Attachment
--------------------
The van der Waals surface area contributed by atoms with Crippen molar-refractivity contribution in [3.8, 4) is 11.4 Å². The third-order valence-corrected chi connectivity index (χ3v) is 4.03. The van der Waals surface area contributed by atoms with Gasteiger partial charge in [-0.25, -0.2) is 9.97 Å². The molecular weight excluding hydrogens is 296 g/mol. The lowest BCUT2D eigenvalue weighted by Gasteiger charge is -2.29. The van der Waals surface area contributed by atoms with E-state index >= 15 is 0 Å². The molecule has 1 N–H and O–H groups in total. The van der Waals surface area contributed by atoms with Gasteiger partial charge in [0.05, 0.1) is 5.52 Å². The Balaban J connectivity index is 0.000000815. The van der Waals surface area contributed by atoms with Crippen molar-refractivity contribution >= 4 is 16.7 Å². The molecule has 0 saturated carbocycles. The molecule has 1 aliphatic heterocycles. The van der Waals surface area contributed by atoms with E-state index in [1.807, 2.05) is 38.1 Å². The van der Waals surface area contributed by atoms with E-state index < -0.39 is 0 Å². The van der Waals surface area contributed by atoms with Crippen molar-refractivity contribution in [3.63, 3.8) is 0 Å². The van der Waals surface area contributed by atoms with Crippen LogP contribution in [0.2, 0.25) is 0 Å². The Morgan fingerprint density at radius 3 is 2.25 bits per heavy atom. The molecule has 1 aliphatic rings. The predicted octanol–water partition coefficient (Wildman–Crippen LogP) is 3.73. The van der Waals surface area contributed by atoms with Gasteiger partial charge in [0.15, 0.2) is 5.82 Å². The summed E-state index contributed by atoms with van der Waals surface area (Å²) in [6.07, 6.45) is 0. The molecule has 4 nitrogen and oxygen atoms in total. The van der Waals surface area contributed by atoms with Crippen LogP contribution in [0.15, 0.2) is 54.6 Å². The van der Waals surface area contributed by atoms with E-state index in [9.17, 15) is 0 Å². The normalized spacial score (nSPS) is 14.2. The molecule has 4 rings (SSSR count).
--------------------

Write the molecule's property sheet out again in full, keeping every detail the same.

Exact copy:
The van der Waals surface area contributed by atoms with Crippen molar-refractivity contribution in [3.8, 4) is 11.4 Å². The third-order valence-corrected chi connectivity index (χ3v) is 4.03. The van der Waals surface area contributed by atoms with Gasteiger partial charge in [-0.25, -0.2) is 9.97 Å². The molecular weight excluding hydrogens is 296 g/mol. The lowest BCUT2D eigenvalue weighted by Gasteiger charge is -2.29. The van der Waals surface area contributed by atoms with E-state index >= 15 is 0 Å². The molecule has 1 N–H and O–H groups in total. The van der Waals surface area contributed by atoms with Gasteiger partial charge in [0.05, 0.1) is 5.52 Å². The Balaban J connectivity index is 0.000000815. The van der Waals surface area contributed by atoms with Crippen molar-refractivity contribution >= 4 is 16.7 Å². The molecule has 0 saturated carbocycles. The molecule has 1 aliphatic heterocycles. The van der Waals surface area contributed by atoms with E-state index in [1.807, 2.05) is 38.1 Å². The van der Waals surface area contributed by atoms with E-state index < -0.39 is 0 Å². The van der Waals surface area contributed by atoms with Crippen molar-refractivity contribution in [3.63, 3.8) is 0 Å². The van der Waals surface area contributed by atoms with Crippen LogP contribution in [0.2, 0.25) is 0 Å². The Morgan fingerprint density at radius 3 is 2.25 bits per heavy atom. The molecule has 1 aliphatic rings. The predicted octanol–water partition coefficient (Wildman–Crippen LogP) is 3.73. The van der Waals surface area contributed by atoms with Gasteiger partial charge in [0.15, 0.2) is 5.82 Å². The summed E-state index contributed by atoms with van der Waals surface area (Å²) in [6.07, 6.45) is 0. The molecule has 4 nitrogen and oxygen atoms in total. The van der Waals surface area contributed by atoms with Crippen LogP contribution in [0.15, 0.2) is 54.6 Å². The van der Waals surface area contributed by atoms with E-state index in [9.17, 15) is 0 Å². The normalized spacial score (nSPS) is 14.2. The molecule has 4 rings (SSSR count).